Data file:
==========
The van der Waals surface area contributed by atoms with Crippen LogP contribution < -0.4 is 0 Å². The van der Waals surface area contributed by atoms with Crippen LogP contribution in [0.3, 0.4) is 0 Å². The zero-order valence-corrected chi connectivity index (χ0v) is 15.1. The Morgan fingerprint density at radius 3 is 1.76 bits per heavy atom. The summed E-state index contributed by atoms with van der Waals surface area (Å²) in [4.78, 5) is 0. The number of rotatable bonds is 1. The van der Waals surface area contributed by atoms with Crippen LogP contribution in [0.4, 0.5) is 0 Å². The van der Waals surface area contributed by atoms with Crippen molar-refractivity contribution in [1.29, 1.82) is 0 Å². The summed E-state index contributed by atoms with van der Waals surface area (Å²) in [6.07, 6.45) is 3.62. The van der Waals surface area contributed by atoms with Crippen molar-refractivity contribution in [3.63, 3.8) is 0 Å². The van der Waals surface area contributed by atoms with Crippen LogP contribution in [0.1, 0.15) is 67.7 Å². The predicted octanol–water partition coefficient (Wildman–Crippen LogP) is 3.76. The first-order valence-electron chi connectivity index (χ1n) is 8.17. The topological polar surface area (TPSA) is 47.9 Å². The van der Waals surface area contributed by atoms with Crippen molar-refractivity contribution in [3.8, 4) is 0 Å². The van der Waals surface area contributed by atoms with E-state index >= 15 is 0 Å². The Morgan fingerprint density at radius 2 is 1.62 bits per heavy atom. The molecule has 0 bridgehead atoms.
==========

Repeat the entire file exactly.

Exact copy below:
The van der Waals surface area contributed by atoms with Crippen LogP contribution < -0.4 is 0 Å². The van der Waals surface area contributed by atoms with Crippen LogP contribution in [0.3, 0.4) is 0 Å². The zero-order valence-corrected chi connectivity index (χ0v) is 15.1. The Morgan fingerprint density at radius 3 is 1.76 bits per heavy atom. The summed E-state index contributed by atoms with van der Waals surface area (Å²) in [4.78, 5) is 0. The number of rotatable bonds is 1. The van der Waals surface area contributed by atoms with Crippen LogP contribution in [0.4, 0.5) is 0 Å². The van der Waals surface area contributed by atoms with Crippen molar-refractivity contribution in [1.29, 1.82) is 0 Å². The summed E-state index contributed by atoms with van der Waals surface area (Å²) in [6.07, 6.45) is 3.62. The van der Waals surface area contributed by atoms with Crippen molar-refractivity contribution in [3.63, 3.8) is 0 Å². The van der Waals surface area contributed by atoms with Crippen LogP contribution in [0.1, 0.15) is 67.7 Å². The predicted octanol–water partition coefficient (Wildman–Crippen LogP) is 3.76. The first-order valence-electron chi connectivity index (χ1n) is 8.17. The topological polar surface area (TPSA) is 47.9 Å². The van der Waals surface area contributed by atoms with Crippen molar-refractivity contribution in [3.8, 4) is 0 Å². The van der Waals surface area contributed by atoms with E-state index >= 15 is 0 Å². The Morgan fingerprint density at radius 2 is 1.62 bits per heavy atom. The molecule has 0 bridgehead atoms.